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The notion of home is a painful constant throughout the work of the pioneering ‘New Realist’, Antonio Berni. His pieces often chronicling the devastation wrought by industrialization upon his native Buenos Aires amid the early decades of the Twentieth Century. Equally comfortable combining colours with his brush or accumulating debris to cast and arrange on his canvas, Berni’s work is urgent and painful. Both incisive and resolute in its interrogation of the effects of mechanical progress on those crushed beneath.
‘Fire in the Shantytown’ – 1958
Though a fairly small painting to witness in person, the feeling of pure incineration that Berni evokes within it crafts a sense of the image far bigger and more dominant than its frame. At first it is merely this conflagration that entrances, its vivid celebratory design almost suggestive of hands aloft in praise, or, perhaps, sacrifice. Then, as the eye follows the fire to its natural beginning, the eponymous shanty town compounds the wonder to something more troubling.
These aching fronts of nothingness being but mere spindles at the back of the image, and suggestions of evacuated humanity at the front. The fire is clearly unstoppable. Especially against the wooden structures that cruelly enlarge its fervor further. As to what caused it, we know not, rather it is the passage that we are here to witness. The sense of seeing something on the cusp of annihilation. Indeed, there is something so total about this particular destruction that it helplessly draws the viewer closer in towards the inferno at its core.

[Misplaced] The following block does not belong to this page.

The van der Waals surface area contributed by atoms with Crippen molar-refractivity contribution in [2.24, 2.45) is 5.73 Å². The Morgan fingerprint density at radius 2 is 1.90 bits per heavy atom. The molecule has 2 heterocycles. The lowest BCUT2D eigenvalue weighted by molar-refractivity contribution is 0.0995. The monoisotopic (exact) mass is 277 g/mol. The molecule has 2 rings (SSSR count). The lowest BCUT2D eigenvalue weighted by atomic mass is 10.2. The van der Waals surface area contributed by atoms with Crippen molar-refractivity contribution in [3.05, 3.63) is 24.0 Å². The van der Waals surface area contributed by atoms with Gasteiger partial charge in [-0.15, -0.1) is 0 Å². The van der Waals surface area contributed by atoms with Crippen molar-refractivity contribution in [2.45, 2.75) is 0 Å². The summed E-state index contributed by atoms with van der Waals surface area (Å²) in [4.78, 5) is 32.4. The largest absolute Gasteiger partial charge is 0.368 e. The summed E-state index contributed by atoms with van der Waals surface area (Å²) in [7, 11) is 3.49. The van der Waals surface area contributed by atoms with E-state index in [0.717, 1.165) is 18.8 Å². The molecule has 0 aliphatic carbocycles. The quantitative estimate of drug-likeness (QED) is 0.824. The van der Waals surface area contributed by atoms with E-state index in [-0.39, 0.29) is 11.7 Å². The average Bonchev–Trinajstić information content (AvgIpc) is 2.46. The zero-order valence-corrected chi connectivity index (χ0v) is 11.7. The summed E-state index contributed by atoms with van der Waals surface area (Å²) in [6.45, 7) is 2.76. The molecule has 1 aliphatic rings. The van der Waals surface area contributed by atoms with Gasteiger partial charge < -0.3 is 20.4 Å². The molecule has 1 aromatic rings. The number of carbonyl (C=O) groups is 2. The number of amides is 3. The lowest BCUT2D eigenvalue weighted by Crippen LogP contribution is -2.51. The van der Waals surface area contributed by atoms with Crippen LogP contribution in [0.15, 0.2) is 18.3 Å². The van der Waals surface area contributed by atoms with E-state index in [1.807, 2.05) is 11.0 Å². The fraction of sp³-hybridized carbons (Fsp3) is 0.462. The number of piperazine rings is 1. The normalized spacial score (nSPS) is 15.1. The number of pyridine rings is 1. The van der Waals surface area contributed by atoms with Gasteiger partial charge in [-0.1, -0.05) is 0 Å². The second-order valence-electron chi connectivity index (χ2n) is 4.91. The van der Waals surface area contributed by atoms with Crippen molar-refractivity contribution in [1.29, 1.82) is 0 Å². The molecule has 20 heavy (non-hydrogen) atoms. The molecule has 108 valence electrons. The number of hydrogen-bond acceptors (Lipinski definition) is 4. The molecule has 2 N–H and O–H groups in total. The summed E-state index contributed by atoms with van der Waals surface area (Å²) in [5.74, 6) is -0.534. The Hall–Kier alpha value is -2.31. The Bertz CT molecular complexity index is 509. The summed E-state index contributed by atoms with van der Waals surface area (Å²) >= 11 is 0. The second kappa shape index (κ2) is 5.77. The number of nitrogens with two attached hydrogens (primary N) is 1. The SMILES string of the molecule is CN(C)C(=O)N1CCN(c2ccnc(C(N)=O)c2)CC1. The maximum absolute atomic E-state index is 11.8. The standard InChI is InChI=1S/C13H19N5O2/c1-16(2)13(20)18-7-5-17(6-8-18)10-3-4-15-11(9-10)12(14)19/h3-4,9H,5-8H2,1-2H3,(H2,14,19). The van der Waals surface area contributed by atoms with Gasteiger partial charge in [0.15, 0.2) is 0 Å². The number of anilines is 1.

The sheer gloop of the paint here is incredible. From the cartoonish red speckled with the dribble of black, to the aches of yellow & orange dotted in parts by the pure white incandescence, Berni forges a pyre of great magnitude and stature. One easy to imagine as a thing of unforgiving, merciless heat. When seen at a distance the flames stand out, but feel impenetrable, almost child-like in their bold strokes. Up close however, the fragility and delicacy of the blaze is revealed.
‘Juanito Laguna Going to the Factory’ – 1977
Beginning from the year that he painted ‘Fire in the Shantytown’, Berni conceived two characters, Juanito Laguna & Ramona Montiel, with whom he depicted near exclusively up until 1977. Juanito, a boy who left the countryside to find work in Buenos Aires, ends up living in poverty on the city’s outskirts. Ramona, on the other hand, is a middle-class teen lured into a life of high-society sexual slavery by the allure of expensive gifts & luxury. The series for Berni became a social narrative on industrialization and scarcity, highlighting the vicious disparities between the wealthy Argentinian aristocracy of Ramona’s existence and the Juanitos of the slums.
Here in ‘Juanito Laguna Going to the Factory’, there is a yellow-brick road aesthetic inherent. Work is, in a sense, freedom for the young boy, but his path is cluttered by the detritus of his class, with Juanito surrounded by: paper, cardboard, electronics, smashed cans, zippers to name but a few. It really is quite remarkable the variety of objects that Berni skilfully melds with his own painterly style; the artist utilizing the reality of our world within the imaginary of the painting to forge a distinct, defiant link between the two.
There is, of course, still paint employed throughout. Juanito’s face above for example is delicately treated, it’s vacant flat stare as telling as the skin-tone echoing the sepia brush behind. The real joy here from a craftsman point of view however is the intelligence of Berni’s design. The factories on the horizon made of upward electrical clips for the fences and a torn torso of a transistor for the buildings themselves, the sky a multifaceted, churned grimace.
Its complex layering a result of washed cardboard twisted into a deformed horizon. There is, it seems, a silver lining streaked through it. But one that amidst the similar roadside glints of Juanito’s journey suggests little hope.
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